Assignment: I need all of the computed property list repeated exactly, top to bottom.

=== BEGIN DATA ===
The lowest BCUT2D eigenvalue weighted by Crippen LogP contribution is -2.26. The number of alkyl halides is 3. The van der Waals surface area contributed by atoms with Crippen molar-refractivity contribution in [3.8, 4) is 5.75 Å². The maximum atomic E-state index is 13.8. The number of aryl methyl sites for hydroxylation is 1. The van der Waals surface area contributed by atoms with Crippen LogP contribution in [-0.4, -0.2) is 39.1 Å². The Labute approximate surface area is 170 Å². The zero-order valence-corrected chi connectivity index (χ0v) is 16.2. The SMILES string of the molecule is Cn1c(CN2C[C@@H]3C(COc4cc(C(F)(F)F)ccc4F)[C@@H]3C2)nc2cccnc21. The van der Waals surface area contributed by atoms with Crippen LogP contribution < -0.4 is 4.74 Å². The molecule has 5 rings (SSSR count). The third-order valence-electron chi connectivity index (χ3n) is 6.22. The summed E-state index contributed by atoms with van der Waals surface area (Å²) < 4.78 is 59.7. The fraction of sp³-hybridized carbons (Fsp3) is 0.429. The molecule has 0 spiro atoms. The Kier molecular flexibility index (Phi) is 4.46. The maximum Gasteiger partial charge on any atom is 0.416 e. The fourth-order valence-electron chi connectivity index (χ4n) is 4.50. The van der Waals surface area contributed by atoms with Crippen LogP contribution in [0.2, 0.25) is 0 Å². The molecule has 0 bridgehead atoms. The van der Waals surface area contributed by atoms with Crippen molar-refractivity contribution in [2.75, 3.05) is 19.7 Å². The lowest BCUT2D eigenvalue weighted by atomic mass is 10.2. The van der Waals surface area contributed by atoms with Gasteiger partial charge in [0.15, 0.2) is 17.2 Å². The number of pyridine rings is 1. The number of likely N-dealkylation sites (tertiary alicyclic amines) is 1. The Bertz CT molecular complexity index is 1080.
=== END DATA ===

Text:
The lowest BCUT2D eigenvalue weighted by Crippen LogP contribution is -2.26. The number of alkyl halides is 3. The van der Waals surface area contributed by atoms with Crippen molar-refractivity contribution in [3.8, 4) is 5.75 Å². The maximum atomic E-state index is 13.8. The number of aryl methyl sites for hydroxylation is 1. The van der Waals surface area contributed by atoms with Crippen LogP contribution in [-0.4, -0.2) is 39.1 Å². The Labute approximate surface area is 170 Å². The zero-order valence-corrected chi connectivity index (χ0v) is 16.2. The SMILES string of the molecule is Cn1c(CN2C[C@@H]3C(COc4cc(C(F)(F)F)ccc4F)[C@@H]3C2)nc2cccnc21. The van der Waals surface area contributed by atoms with Crippen LogP contribution < -0.4 is 4.74 Å². The molecule has 5 rings (SSSR count). The third-order valence-electron chi connectivity index (χ3n) is 6.22. The summed E-state index contributed by atoms with van der Waals surface area (Å²) < 4.78 is 59.7. The fraction of sp³-hybridized carbons (Fsp3) is 0.429. The molecule has 0 spiro atoms. The Kier molecular flexibility index (Phi) is 4.46. The maximum Gasteiger partial charge on any atom is 0.416 e. The fourth-order valence-electron chi connectivity index (χ4n) is 4.50. The van der Waals surface area contributed by atoms with Crippen LogP contribution in [0.2, 0.25) is 0 Å². The molecule has 0 bridgehead atoms. The van der Waals surface area contributed by atoms with Crippen molar-refractivity contribution in [2.75, 3.05) is 19.7 Å². The lowest BCUT2D eigenvalue weighted by atomic mass is 10.2. The van der Waals surface area contributed by atoms with Gasteiger partial charge in [0.15, 0.2) is 17.2 Å². The number of pyridine rings is 1. The number of likely N-dealkylation sites (tertiary alicyclic amines) is 1. The Bertz CT molecular complexity index is 1080.